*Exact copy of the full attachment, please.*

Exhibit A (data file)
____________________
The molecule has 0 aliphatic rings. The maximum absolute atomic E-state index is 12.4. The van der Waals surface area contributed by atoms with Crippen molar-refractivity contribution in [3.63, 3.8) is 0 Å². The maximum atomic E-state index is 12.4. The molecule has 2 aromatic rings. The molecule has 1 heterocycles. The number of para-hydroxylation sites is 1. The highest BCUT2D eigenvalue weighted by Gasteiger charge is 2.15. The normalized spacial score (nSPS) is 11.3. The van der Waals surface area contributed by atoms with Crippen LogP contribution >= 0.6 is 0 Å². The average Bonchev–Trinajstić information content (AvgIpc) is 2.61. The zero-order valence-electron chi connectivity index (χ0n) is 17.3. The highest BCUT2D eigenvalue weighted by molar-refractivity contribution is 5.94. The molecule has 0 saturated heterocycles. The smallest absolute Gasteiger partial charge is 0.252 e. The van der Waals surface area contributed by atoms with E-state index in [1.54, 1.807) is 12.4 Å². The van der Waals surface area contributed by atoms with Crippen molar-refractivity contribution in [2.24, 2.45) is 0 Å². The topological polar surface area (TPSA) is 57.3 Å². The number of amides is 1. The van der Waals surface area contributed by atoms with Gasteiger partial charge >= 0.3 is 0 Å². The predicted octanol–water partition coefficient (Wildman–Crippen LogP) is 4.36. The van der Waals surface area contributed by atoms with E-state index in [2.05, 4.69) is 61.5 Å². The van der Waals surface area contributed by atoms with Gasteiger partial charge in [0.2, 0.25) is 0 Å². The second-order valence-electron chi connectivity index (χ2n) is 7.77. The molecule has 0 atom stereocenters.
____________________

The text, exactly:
The molecule has 0 aliphatic rings. The maximum absolute atomic E-state index is 12.4. The van der Waals surface area contributed by atoms with Crippen molar-refractivity contribution in [3.63, 3.8) is 0 Å². The maximum atomic E-state index is 12.4. The molecule has 2 aromatic rings. The molecule has 1 heterocycles. The number of para-hydroxylation sites is 1. The highest BCUT2D eigenvalue weighted by Gasteiger charge is 2.15. The normalized spacial score (nSPS) is 11.3. The van der Waals surface area contributed by atoms with Crippen LogP contribution >= 0.6 is 0 Å². The average Bonchev–Trinajstić information content (AvgIpc) is 2.61. The zero-order valence-electron chi connectivity index (χ0n) is 17.3. The highest BCUT2D eigenvalue weighted by molar-refractivity contribution is 5.94. The molecule has 0 saturated heterocycles. The smallest absolute Gasteiger partial charge is 0.252 e. The van der Waals surface area contributed by atoms with E-state index in [1.54, 1.807) is 12.4 Å². The van der Waals surface area contributed by atoms with Crippen molar-refractivity contribution in [2.24, 2.45) is 0 Å². The topological polar surface area (TPSA) is 57.3 Å². The number of amides is 1. The van der Waals surface area contributed by atoms with Gasteiger partial charge >= 0.3 is 0 Å². The predicted octanol–water partition coefficient (Wildman–Crippen LogP) is 4.36. The van der Waals surface area contributed by atoms with E-state index in [2.05, 4.69) is 61.5 Å². The van der Waals surface area contributed by atoms with Gasteiger partial charge in [0.2, 0.25) is 0 Å². The second-order valence-electron chi connectivity index (χ2n) is 7.77. The molecule has 0 atom stereocenters.